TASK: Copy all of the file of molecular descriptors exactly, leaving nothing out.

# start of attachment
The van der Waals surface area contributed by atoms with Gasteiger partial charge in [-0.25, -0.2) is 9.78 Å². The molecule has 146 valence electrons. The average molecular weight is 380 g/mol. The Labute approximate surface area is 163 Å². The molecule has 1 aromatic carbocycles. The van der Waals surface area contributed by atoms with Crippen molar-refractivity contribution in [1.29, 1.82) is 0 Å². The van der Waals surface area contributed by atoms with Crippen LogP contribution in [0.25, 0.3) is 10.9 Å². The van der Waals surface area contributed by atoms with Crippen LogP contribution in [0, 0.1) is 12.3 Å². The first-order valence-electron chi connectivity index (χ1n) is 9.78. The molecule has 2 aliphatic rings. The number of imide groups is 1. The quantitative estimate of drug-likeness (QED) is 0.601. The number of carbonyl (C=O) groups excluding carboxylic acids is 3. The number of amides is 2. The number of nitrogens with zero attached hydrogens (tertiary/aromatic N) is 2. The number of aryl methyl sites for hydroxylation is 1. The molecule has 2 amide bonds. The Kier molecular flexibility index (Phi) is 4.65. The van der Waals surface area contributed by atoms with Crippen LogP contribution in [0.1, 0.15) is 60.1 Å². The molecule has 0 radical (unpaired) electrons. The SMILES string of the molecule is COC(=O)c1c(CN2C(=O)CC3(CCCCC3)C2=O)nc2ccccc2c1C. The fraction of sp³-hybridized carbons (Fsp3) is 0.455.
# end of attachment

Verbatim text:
The van der Waals surface area contributed by atoms with Gasteiger partial charge in [-0.25, -0.2) is 9.78 Å². The molecule has 146 valence electrons. The average molecular weight is 380 g/mol. The Labute approximate surface area is 163 Å². The molecule has 1 aromatic carbocycles. The van der Waals surface area contributed by atoms with Crippen molar-refractivity contribution in [1.29, 1.82) is 0 Å². The van der Waals surface area contributed by atoms with Crippen LogP contribution in [0.25, 0.3) is 10.9 Å². The van der Waals surface area contributed by atoms with Crippen LogP contribution in [0, 0.1) is 12.3 Å². The first-order valence-electron chi connectivity index (χ1n) is 9.78. The molecule has 2 aliphatic rings. The number of imide groups is 1. The quantitative estimate of drug-likeness (QED) is 0.601. The number of carbonyl (C=O) groups excluding carboxylic acids is 3. The number of amides is 2. The number of nitrogens with zero attached hydrogens (tertiary/aromatic N) is 2. The number of aryl methyl sites for hydroxylation is 1. The molecule has 2 amide bonds. The Kier molecular flexibility index (Phi) is 4.65. The van der Waals surface area contributed by atoms with Crippen LogP contribution in [0.1, 0.15) is 60.1 Å². The molecule has 0 radical (unpaired) electrons. The SMILES string of the molecule is COC(=O)c1c(CN2C(=O)CC3(CCCCC3)C2=O)nc2ccccc2c1C. The fraction of sp³-hybridized carbons (Fsp3) is 0.455.